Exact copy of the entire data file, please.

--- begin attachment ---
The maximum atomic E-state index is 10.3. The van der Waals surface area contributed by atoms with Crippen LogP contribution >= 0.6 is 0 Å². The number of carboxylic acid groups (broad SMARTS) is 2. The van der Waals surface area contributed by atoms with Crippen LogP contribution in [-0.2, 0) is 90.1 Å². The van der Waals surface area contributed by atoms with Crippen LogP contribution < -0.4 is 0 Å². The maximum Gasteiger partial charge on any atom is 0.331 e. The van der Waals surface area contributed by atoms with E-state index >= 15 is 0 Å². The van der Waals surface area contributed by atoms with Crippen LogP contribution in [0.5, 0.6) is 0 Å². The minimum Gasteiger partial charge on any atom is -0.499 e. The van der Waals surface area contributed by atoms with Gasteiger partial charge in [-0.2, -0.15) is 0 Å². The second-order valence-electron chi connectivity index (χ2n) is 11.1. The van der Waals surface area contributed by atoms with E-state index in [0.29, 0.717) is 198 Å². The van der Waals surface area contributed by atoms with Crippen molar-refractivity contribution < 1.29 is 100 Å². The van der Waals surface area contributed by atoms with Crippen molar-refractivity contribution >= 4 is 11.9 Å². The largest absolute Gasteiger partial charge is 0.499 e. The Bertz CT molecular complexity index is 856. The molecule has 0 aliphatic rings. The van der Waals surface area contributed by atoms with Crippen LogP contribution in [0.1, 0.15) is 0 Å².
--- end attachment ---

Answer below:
The maximum atomic E-state index is 10.3. The van der Waals surface area contributed by atoms with Crippen LogP contribution >= 0.6 is 0 Å². The number of carboxylic acid groups (broad SMARTS) is 2. The van der Waals surface area contributed by atoms with Crippen LogP contribution in [-0.2, 0) is 90.1 Å². The van der Waals surface area contributed by atoms with Crippen LogP contribution < -0.4 is 0 Å². The maximum Gasteiger partial charge on any atom is 0.331 e. The van der Waals surface area contributed by atoms with E-state index >= 15 is 0 Å². The van der Waals surface area contributed by atoms with Crippen LogP contribution in [0.5, 0.6) is 0 Å². The minimum Gasteiger partial charge on any atom is -0.499 e. The van der Waals surface area contributed by atoms with Gasteiger partial charge in [-0.2, -0.15) is 0 Å². The second-order valence-electron chi connectivity index (χ2n) is 11.1. The van der Waals surface area contributed by atoms with E-state index in [0.29, 0.717) is 198 Å². The van der Waals surface area contributed by atoms with Crippen molar-refractivity contribution < 1.29 is 100 Å². The van der Waals surface area contributed by atoms with Crippen molar-refractivity contribution >= 4 is 11.9 Å². The largest absolute Gasteiger partial charge is 0.499 e. The Bertz CT molecular complexity index is 856. The molecule has 0 aliphatic rings. The van der Waals surface area contributed by atoms with Crippen LogP contribution in [0.1, 0.15) is 0 Å².